Thomas, P. R., & Fogarty, G. J. (1997). Psychological skills training in golf: The role of individual differences in cognitive preferences. Sport Psychologist, 11, 86-106.

Individual differences in cognitive preferences of amateur golfers were analyzed by assessing the effects of imagery and self-talk training on psychological skills and performance levels.

Amateur golfers (N = 32; 29-59 yrs) participated in a series of four counterbalanced training workshops conducted over two months at two golf clubs. The Golf Performance Survey (GPS) and the Sports Imagery Questionnaire (SIQ) were completed.

Five psychological and psychomotor skills of the GPS (negative emotions and cognitions, mental preparation, automaticity, putting skill, and seeking improvement) improved significantly. Ss' responses to the SIQ and ratings of their imagery and self-talk techniques increased, handicaps were lowered, and they performed better on a Golf Skills Test after training.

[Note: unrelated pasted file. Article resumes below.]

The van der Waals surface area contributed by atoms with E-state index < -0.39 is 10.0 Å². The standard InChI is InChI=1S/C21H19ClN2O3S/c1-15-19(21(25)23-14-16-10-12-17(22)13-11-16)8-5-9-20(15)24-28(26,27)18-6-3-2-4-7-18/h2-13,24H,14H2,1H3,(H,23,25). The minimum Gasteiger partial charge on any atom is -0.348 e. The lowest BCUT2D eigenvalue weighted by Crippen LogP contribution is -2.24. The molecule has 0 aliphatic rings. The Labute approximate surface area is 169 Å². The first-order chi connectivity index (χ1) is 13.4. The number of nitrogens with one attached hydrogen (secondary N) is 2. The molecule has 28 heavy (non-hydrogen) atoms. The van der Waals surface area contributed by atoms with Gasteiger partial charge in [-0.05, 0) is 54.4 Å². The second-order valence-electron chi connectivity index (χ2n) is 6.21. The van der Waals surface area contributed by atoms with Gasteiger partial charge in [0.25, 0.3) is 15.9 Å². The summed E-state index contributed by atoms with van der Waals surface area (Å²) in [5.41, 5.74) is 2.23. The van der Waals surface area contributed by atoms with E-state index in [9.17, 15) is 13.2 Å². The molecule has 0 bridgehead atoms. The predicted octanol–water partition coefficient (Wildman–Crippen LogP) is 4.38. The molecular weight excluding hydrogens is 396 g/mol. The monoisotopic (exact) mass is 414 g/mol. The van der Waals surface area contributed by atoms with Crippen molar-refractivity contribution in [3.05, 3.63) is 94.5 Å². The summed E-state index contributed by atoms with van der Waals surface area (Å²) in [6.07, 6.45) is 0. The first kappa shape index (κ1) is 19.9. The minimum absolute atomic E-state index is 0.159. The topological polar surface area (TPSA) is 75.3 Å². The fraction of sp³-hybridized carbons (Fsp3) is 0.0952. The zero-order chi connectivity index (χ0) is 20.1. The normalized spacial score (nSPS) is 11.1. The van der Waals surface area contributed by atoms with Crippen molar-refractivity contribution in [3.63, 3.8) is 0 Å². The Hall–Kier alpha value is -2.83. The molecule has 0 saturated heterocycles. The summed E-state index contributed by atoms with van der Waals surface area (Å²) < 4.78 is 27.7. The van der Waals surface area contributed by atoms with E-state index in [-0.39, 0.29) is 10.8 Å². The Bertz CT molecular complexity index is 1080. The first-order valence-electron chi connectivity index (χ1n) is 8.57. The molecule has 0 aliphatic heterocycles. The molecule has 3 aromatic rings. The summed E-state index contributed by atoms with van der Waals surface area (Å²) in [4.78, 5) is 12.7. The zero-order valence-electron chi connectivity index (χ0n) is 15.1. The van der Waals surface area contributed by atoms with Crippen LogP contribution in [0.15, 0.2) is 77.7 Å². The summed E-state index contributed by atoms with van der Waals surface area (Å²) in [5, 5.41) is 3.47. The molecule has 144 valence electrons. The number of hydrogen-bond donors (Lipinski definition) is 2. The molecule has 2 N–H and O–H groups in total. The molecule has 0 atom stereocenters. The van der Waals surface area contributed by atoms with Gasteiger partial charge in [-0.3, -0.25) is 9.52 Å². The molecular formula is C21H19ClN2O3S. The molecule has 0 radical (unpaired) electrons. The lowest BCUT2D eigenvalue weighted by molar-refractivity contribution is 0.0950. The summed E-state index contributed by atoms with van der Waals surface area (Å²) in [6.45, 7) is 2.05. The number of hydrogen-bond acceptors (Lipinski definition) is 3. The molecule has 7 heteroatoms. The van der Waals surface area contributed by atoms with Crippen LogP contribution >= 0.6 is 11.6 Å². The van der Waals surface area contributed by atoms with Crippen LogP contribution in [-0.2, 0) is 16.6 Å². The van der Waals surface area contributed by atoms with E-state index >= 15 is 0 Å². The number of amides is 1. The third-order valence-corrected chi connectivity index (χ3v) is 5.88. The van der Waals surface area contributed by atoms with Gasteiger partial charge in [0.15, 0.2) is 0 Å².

Implication. A combined package of imagery and self-talk training improved both golf performance and psychological factors surrounding participation in the sport. Attending to mental skills training of this type is an essential part of coaching sports which require a high degree of consistent skill and considerable attentional focus.

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